IT’S Mother’s Day this Sunday and what better way to treat her than with some great Saintly gifts!We have a great range of kit and souvenirs ideal for the big day.You can purchase Home Shirts, Pink Shirts, Scarves Hats, Gloves, Best Mum Mug, Purses, Chocolate Rugby Balls and Best Mum Cards!Cards are priced from just £1.49 and Gifts from £1.99!To find out more pop into the Saints Superstore at Langtree Park or log on here.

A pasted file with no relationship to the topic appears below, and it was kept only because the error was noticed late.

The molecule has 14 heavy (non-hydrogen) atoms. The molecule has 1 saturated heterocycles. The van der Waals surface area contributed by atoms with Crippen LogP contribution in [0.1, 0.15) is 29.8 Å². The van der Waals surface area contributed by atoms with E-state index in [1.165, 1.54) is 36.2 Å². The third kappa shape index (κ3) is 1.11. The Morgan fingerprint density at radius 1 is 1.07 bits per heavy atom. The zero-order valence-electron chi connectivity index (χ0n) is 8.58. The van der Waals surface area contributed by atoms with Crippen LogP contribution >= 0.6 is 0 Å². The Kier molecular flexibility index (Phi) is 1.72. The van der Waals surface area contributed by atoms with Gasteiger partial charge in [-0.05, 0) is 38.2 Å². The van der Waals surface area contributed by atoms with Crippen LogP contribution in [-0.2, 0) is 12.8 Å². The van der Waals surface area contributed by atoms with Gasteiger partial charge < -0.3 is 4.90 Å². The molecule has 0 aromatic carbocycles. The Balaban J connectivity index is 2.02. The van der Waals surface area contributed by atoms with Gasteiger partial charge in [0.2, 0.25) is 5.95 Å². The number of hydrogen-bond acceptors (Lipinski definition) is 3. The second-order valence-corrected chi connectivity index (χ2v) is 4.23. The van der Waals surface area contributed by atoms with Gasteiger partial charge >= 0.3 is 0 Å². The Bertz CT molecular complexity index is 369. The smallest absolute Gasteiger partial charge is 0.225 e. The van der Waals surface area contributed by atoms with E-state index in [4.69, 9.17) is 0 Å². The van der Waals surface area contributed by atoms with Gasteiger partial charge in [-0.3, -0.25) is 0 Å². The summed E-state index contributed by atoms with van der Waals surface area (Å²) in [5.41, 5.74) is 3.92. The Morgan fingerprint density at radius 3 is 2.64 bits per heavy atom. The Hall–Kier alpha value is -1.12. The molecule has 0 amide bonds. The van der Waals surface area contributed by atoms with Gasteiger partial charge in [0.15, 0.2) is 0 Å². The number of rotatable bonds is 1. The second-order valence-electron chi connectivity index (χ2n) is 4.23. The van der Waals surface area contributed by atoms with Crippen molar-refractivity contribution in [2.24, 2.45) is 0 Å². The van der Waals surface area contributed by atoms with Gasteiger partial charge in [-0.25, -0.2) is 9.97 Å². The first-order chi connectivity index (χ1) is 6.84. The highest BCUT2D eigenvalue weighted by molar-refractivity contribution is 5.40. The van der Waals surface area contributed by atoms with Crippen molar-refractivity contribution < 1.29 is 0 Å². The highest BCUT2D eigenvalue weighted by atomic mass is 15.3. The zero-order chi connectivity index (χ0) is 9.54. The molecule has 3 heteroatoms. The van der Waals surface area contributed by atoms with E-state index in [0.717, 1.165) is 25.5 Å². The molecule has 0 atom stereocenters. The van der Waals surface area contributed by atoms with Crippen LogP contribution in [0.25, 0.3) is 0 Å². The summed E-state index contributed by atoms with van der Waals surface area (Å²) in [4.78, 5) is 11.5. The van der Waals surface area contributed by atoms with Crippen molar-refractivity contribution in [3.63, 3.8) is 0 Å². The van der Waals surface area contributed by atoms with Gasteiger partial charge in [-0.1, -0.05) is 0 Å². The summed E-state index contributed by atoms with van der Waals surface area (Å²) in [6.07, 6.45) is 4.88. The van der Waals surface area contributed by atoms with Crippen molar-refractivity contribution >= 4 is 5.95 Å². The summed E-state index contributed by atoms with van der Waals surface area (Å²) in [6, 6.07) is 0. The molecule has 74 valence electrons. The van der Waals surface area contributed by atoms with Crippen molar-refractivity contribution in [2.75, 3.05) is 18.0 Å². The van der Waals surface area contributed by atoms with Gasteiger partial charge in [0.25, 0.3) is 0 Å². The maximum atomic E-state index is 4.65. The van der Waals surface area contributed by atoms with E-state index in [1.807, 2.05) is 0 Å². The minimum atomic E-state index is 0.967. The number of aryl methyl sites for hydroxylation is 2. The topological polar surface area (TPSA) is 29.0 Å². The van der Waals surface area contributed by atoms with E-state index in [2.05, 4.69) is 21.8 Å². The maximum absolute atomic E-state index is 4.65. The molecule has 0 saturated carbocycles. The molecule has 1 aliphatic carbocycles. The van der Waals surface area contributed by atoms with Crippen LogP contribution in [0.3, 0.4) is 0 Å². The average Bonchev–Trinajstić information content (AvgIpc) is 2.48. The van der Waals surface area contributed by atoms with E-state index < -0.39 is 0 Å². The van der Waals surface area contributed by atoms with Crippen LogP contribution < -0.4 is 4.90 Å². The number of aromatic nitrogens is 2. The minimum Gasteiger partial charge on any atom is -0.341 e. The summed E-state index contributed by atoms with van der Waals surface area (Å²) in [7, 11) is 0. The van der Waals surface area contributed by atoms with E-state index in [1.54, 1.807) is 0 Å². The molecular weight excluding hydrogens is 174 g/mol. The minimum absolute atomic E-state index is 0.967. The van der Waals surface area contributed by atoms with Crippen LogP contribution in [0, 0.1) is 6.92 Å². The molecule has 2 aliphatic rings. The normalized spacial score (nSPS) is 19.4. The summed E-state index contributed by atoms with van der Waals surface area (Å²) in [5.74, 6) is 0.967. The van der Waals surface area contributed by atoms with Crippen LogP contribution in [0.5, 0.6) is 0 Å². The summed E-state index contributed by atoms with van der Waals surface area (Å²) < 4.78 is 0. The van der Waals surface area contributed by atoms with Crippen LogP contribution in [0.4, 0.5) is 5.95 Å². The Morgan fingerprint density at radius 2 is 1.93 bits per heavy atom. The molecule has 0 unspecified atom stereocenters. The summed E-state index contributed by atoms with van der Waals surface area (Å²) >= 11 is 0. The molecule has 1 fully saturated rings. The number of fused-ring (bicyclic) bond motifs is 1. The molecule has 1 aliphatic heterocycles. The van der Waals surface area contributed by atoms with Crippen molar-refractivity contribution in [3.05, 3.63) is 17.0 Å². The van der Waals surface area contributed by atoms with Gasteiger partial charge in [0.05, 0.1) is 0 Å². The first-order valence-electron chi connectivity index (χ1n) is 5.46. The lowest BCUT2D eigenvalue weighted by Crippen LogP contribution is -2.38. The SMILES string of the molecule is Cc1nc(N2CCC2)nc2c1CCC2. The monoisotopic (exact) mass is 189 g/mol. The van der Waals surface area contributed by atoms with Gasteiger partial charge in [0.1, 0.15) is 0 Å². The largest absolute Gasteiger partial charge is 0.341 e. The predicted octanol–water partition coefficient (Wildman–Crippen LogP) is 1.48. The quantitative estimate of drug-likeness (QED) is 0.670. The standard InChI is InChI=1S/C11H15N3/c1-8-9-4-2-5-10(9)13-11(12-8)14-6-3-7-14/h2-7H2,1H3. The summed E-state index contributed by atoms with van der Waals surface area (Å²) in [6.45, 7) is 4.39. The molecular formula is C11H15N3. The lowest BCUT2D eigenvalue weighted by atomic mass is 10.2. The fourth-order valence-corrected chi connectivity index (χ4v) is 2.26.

KEIRON Cunningham says there will be no resting on laurels when Saints face Castleford this Thursday.Fresh from the storming win over Wigan they travel to the Tigers to take on a side that is bang in form.And whilst Saints will be bolstered by returning players, Cunningham wants the full focus on be on their opponents – and not what they have achieved over recent weeks.“We look healthy heading into the game,” he said. “Some of the boys played with a virus on Friday which took a lot of out of them, but we have recovered well and should be healthy this week.“Castleford are playing really well and have won some big games recently. We will have to be very good when we go there.“They are a team in form and on the rise. They were written off at the start of the year – with the players they lost – but Daryl (Powell) is too smart a coach to let that happen. He has the right balance in his squad and Ben Roberts at full-back has been a revelation. Great coaches always get the best out of their players.“We are looking forward to it. We have picked up some good wins over the last few weeks but we can’t rest on our laurels. Our last win is a short-lived one, it has been put to bed now and we are concentrating on Thursday.“We’re in a good spot but things can turn ugly very quickly. We have to ride our fortune and pick up points on the way.“And we should be able to drip a few of our injured players back in shortly.”He continued: “The youngsters were brilliant on Friday and to be fair they have come under scrutiny this season especially after winning the Grand Final. We hit a rough patch earlier in the season with some of them too.“Greg Richards has improved out of sight and I thought he was great on Friday. Andre Savelio was sensational and almost game changing when he came on. We will keep on working with him every week to make him the complete player.“They have potential but it’s how we nurture them, bring them through, give them the correct game time and play them in the correct position. When we get some of our players back then I will be able to rest them when they need it and play them when they need it too.“We pride ourselves on our youth system and that is what we have done for a long time here. As a group of coaches we work religiously with the youth all the time and do a lot of video with them. We want them to come into the first team as close to the finished product as possible.“It’s taxing for the coaches, but that is what we do and it helps the transition a lot – and the under 19s are going well too.“There will be a couple of names on the teamsheet this week that we haven’t seen for a while – and a few headaches for me in terms of team selection. They will freshen up the squad too so we won’t be using the short turnaround as an excuse.“We will miss one session this week and we have recovered and trained well. There will be one more before the game and we will be ready to go.”In his weekly press conference Keiron also responded to rumours that he is in line to sign Theo Fages.“He’s under contract isn’t he?” he retorted, “and besides we have Luke Walsh, Travis Burns and Jon Wilkin who can fill in comfortably at half back.“Theo is a super kid who has a big future and I’m sure there is a lot of interest around him.“But I have too much below the first team to make a play for him. Rob Fairclough and Danny Richardson for instance – he is on the radar to do something in the next two years I feel.“I will bring players in because we are losing some. Perhaps two or three more, but it depends on finances and who we retain. I would imagine none of those would be top line – Lama Tasi is probably our biggest. We will also have good juniors coming in but I will need to fill some gaps.“I have said before that I would never use the marquee player money to sign an overseas player. It goes against my ethics as a home grown player and a coach.“We have an abundance of talent in the 19s and I believe home grown players should get the money.”Saints are next at Langtree Park when they take on Widnes Vikings in the Challenge Cup Quarter Final on Sunday June 28 (4pm). You can buy tickets here.